Three sisters live in a house in an isolated fishing village on the west coast of Ireland. Breda (Lisa Pelikan) and Clara (Casey Kramer) are middle-aged; the youngest, Ada (Betsy Zajko), is in her 20s. Ada has a job as a bookkeeper in the local fish-packing plant, but Breda and Clara never go out. The only outsider who ever comes in is Patsy (Tim Cummings), a local fishmonger who's fascinated by the sisters and continually brings them fish as a pretext to visit (three times in the course of an afternoon). He longs to be invited to join them, and regales them with local gossip, but to no avail.
The sisters send Patsy on his way and indulge in a curious ritual in which they dress in the clothes of their youth and reminisce about their younger days, when they were romantically obsessed with the Roller Royle, the rocker at the Electric Ballroom. Clara had no chance with him, while "bad girl Breda" fell in love with him. But their affair remained unconsummated when he took off after another girl. Eventually Breda decides that Patsy could be a suitor for Ada. She orders him to remove his clothes, Clara scrubs him down, and they dress him in a shiny Roller Royle suit. Inevitably the results are not what they hoped for.
Walsh's play is an elegiac tale of sexual frustration and blighted lives, relieved only by the lyrical, eloquent language in the prose arias and the rich local color. Director John Perrin Flynn has cast the play beautifully; all four performances are terrific. Pelikan's Breda is a domineering authoritarian, but she reveals hints of madness and glimmerings of the lusty girl she once was. Kramer's Clara is more basic, and with her losses long behind her, she asks only for tea and a bit of Breda's sponge cake. Zajko's Ada is still a young woman with hopes of escape, however unlikely. Cummings' Patsy is a volatile young man, seething so much with frustrated desire that he occasionally breaks out into moments of violence-and even bursts into a tune once sung by the Roller Royle.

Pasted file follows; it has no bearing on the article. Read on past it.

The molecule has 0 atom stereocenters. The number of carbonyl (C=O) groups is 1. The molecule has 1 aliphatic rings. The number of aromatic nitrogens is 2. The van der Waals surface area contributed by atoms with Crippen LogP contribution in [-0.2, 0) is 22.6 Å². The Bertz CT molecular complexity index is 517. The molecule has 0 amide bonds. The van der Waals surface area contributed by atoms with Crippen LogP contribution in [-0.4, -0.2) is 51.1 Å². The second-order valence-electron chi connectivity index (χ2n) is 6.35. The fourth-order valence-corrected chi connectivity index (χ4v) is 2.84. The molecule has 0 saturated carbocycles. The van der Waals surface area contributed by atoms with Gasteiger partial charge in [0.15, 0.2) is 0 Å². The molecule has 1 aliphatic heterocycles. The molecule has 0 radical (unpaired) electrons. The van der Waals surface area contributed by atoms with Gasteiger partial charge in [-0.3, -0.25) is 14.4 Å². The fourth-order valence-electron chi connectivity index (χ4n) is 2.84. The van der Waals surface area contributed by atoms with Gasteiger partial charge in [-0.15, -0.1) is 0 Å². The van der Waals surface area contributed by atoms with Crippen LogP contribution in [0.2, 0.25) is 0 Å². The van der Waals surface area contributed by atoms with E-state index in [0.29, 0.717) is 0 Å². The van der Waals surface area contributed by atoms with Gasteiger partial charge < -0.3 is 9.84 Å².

Designer Stephanie Kerley Schwartz provides the kitchen, its cupboards filled with nothing but digestive biscuits, where the action-and inaction-plays itself out.
Presented by Rogue Machine at Theatre/Theater, 5041 Pico Blvd., L.A., June 16July 29. Sat., 5 p.m.; Sun., 7 p.m.; Mon., 8 p.m. (No performances Mon., June 25, or Mon., July 23.) (855) 585-5185 or www.roguemachinetheatre.com.
"The New Electric Ballroom"
By Charles McNulty, Los Angeles Times Theater Critic
June 20, 2012